Existential crisis of meaning. Four years in Chapter Three. Leaving Westhaven. A new life is coming, but what sort? Well dude, we just don't know.
So here's this table from a slide from a presentation my business partner sent me as part of our ongoing project to raise the level of our entrepreneurial game. It's about people's motivations for starting businesses:
|"the pitch, the deal."||"the big idea, partnership"|
|sprint, short run||maration, long run|
|obsess on competition||obsess on customers|
|aristocracy of founder(s)||meritocracy, best idea wins|
|financial statements||mission, values statement|
|bosses of wolf packs||mentors, coaches of teams|
|the "deferred life" plan||a whole life (that works)|
|lust for making money||lust to make meaning (& money)|
It should come as no surprise to anyone that my heart lines up firmly in the Missionary camp, but what kills me about this table is how much my actions are in the other. Beliefs, they say, are habits of action. What you do is who you are, regardless of what you say you think.
This is a cause of no small consternation. Obviously without the "whole life (that works)" bit things are unsustainable, but beyond that — beyond the fraying social ties, the softening physique — there's a sort of spiritual death that begins taking hold. Operating outside my actual motivational framework is a game of diminishing returns; ultimately ending in who knows what, but probably some kind of dark rock bottom indeed.
The problem is that my "actual" desires are vague, without form, and void. Darkness lies upon the face of the deep, but underneath the perpetual engine of ambition cranks away. I don't believe I'll ever be satisfied — and to be honest I sort of like that fact — but blind groping hungry ambition isn't an especially attractive or effective state to be in, just wanting to "be somebody," like an overgrown infant, crying in anger, gumming at the world.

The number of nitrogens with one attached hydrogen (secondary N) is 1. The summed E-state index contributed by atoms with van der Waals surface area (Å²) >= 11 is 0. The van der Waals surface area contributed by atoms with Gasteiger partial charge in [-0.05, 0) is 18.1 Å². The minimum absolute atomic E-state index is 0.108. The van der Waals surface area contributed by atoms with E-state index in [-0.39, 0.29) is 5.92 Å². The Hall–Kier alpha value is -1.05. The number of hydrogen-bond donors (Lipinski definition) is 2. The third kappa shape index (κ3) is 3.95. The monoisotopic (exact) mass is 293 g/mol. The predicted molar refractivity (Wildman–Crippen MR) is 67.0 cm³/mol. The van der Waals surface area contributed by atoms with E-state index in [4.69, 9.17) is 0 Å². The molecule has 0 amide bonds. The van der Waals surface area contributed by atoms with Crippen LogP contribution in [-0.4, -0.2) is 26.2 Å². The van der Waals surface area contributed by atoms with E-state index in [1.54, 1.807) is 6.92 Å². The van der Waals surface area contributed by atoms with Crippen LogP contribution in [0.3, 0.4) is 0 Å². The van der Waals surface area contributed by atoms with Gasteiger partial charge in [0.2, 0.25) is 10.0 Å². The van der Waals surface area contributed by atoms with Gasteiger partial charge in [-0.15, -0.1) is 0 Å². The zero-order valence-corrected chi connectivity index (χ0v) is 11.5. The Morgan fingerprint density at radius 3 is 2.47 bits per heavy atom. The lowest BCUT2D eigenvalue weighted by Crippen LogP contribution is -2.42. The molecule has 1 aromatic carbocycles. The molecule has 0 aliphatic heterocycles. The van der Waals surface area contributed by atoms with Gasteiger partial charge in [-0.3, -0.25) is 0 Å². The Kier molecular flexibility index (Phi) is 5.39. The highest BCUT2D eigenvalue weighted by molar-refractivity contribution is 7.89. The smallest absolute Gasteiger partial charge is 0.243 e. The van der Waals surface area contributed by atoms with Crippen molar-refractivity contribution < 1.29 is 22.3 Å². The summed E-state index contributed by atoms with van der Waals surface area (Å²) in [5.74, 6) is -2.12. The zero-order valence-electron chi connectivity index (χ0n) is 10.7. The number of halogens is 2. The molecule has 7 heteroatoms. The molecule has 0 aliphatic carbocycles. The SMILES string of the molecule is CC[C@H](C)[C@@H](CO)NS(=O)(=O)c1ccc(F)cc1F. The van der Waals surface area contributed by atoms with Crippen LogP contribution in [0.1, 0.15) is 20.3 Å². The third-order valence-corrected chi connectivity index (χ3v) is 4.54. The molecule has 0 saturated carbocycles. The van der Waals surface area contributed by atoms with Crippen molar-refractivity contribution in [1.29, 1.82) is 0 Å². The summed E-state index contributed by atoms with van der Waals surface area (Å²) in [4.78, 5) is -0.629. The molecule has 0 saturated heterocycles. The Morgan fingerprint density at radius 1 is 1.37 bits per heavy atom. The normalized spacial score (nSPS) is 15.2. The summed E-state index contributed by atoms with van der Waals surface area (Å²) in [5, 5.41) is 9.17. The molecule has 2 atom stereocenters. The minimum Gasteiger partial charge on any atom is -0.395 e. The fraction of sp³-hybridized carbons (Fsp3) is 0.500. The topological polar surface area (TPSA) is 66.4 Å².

It's a huge complex to unravel, full of compromises and contradictions. The other day I got sucked into engaging with a canvasser for Greanpeace down on Market street. Nice enough hippy kid, kinda stoned, with a pretty righteous come-on about how if we didn't act now, all would be lost. I had to turn him down and be on my way, but it made me wonder why/how/where I would make up for that.
And on the other side of the ledger, for all I've done in the past four years I've achieved some modest self-made-man status. Feels like a B+. Don't get me wrong, it's a good thing to be free of debt and have a little savings, but beyond the basic bail-out freedom that gets me, money fails to strongly motivate. It's not going to get me any real power or influence at this rate, and when it comes down to it I'm culturally allergic to the petit bourgeoisie lifestyle towards which I listlessly trend.
I would like to say I'd rather be a bohemian pauper genius — a bikeman or beatnik or something or other — but the problem is I'm not sure if that's true. I've lost some of the starry-eyed optimistic bravado, don't feel the universe swirling around me much these days. When the Girth wants to call me out, he tells me I'm just another "aging hipster." Sometimes it does feel like this, like I'm past my prime and I should just adjust my expectations downward, settle.
Fuck that noise though. "Be in love with yr life," is one of the better maxims I know, and I'm not really there. I don't know what I love, just what I'm obligated to do, so I live more and more like a Mercenary, a Missionary who's lost his faith. I'd be happier to be poor and on a higher road, but somewhere along I lost my way it seems.
It's a bad scene, no doubt. This is why I'm not writing so much, I think.
The upside is that there's some conscious self-examination happening. Better to be actively engaged in the pitched battle of spiritual crisis than just... struggling.